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Photo of Southwest Airlines planes lined up on a tarmac.

Photo of Southwest Airlines planes lined up on a tarmac.

Can Southwest Airlines Fix Its Systemic Weaknesses In The New Year?

The company appears to have an Achilles’ heel when it comes to capital budgeting decisions about infrastructure.

Southwest Airlines’ flight cancellation fiasco has drawn attention away from the company’s otherwise strong culture. For decades, Southwest has been one of the country’s leading airlines. As an example, it carries more passengers within California than any other airline. California is especially important because, according to Bloomberg, the state is poised to become the world’s fourth largest economy, soon to overtake Germany. Many California residents who work in politics rely on Southwest to commute between Sacramento, the state’s capital in Northern California and the population center in Southern California. Most of the time, Southwest’s system works: but not during Christmas of 2022 when its system came apart.

In my books Ending the Management Illusion and Behavioral Risk Management, I profiled Southwest for both its strengths and its weaknesses. These books describe how psychological pitfalls infect many organizations’ processes and culture. In both books, I suggest that organizations with strong cultures find ways to mitigate susceptibility to the impact of psychological pitfalls, thereby lowering risk exposures.

In both books, I discussed why vulnerability to pitfalls led Southwest to face an elevated risk that the roof of one of its 737 planes would tear open in midflight. Such an event would lead to a decrease in air pressure and the possibility of passengers or crew dying by virtue of being sucked out of the aircraft.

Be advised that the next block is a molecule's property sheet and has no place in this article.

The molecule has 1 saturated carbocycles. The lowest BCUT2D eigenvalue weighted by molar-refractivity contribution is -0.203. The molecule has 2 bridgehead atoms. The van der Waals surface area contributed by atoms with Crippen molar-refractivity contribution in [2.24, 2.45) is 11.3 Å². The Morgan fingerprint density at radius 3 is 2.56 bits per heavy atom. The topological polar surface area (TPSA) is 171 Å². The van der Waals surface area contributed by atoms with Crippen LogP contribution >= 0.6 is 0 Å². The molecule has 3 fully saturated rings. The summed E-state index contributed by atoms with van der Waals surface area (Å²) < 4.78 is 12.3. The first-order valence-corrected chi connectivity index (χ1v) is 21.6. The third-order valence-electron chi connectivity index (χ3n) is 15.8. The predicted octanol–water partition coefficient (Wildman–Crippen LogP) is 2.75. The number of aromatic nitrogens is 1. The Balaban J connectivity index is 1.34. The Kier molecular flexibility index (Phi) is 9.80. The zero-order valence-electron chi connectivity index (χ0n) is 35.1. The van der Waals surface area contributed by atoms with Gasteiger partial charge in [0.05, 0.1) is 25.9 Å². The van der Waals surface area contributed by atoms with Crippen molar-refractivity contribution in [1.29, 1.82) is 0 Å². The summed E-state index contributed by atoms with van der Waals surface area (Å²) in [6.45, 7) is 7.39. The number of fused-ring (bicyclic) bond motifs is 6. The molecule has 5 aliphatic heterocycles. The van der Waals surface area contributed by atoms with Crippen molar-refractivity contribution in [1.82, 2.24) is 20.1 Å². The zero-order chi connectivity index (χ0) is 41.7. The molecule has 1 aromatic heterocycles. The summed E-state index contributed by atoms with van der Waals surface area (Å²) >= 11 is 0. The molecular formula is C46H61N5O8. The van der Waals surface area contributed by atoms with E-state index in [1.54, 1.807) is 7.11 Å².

Ending the Management Illusion was published in 2008. In 2011, the roof of a Southwest Airlines flight tore open in midflight. A flight attendant was injured, but nobody on the flight died.

Behavioral Risk Management was published in 2015. In 2018, the engine on a Southwest flight exploded, causing a passenger to die when she was sucked out of the aircraft.

Both of the events just described pertain to weak maintenance, for which the Federal Aviation Administration levied substantial fines on Southwest. Maintenance is part of capital budgeting, and the executives at Southwest appear to have a serious problem with managing risk around capital budgeting.

When I was writing Ending the Management Illusion, I interviewed executives at Southwest who had built its culture from the ground up. The head of its human resource (HR) leadership team took great pride in what the company had been able to accomplish; and this person excitedly told me about having been inspired by an approach called open book management. While I remember being impressed by what I heard, I also remember that other members of the HR team expressed concerns about the situation at Southwest not being quite as rosy as had been portrayed.

Planes need to be maintained. Information technology needs to be maintained. Southwest appears to skimp when it comes to both.